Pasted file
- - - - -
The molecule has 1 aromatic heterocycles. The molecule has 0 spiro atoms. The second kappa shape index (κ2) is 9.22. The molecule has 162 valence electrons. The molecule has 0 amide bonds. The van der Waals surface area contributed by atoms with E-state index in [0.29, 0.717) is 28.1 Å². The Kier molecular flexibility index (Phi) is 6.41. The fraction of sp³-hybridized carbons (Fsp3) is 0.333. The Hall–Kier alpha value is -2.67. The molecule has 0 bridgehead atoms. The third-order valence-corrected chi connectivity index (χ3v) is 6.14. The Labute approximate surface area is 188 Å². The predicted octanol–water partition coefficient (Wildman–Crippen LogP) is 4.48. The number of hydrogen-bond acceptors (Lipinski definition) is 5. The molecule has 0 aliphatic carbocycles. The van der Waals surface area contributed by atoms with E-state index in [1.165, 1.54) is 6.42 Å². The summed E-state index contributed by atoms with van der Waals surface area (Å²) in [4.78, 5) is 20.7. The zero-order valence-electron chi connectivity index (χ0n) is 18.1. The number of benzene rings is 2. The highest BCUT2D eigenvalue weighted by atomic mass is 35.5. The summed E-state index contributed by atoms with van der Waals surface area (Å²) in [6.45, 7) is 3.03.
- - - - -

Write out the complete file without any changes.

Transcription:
The molecule has 1 aromatic heterocycles. The molecule has 0 spiro atoms. The second kappa shape index (κ2) is 9.22. The molecule has 162 valence electrons. The molecule has 0 amide bonds. The van der Waals surface area contributed by atoms with E-state index in [0.29, 0.717) is 28.1 Å². The Kier molecular flexibility index (Phi) is 6.41. The fraction of sp³-hybridized carbons (Fsp3) is 0.333. The Hall–Kier alpha value is -2.67. The molecule has 0 bridgehead atoms. The third-order valence-corrected chi connectivity index (χ3v) is 6.14. The Labute approximate surface area is 188 Å². The predicted octanol–water partition coefficient (Wildman–Crippen LogP) is 4.48. The number of hydrogen-bond acceptors (Lipinski definition) is 5. The molecule has 0 aliphatic carbocycles. The van der Waals surface area contributed by atoms with E-state index in [1.165, 1.54) is 6.42 Å². The summed E-state index contributed by atoms with van der Waals surface area (Å²) in [4.78, 5) is 20.7. The zero-order valence-electron chi connectivity index (χ0n) is 18.1. The number of benzene rings is 2. The highest BCUT2D eigenvalue weighted by atomic mass is 35.5. The summed E-state index contributed by atoms with van der Waals surface area (Å²) in [6.45, 7) is 3.03.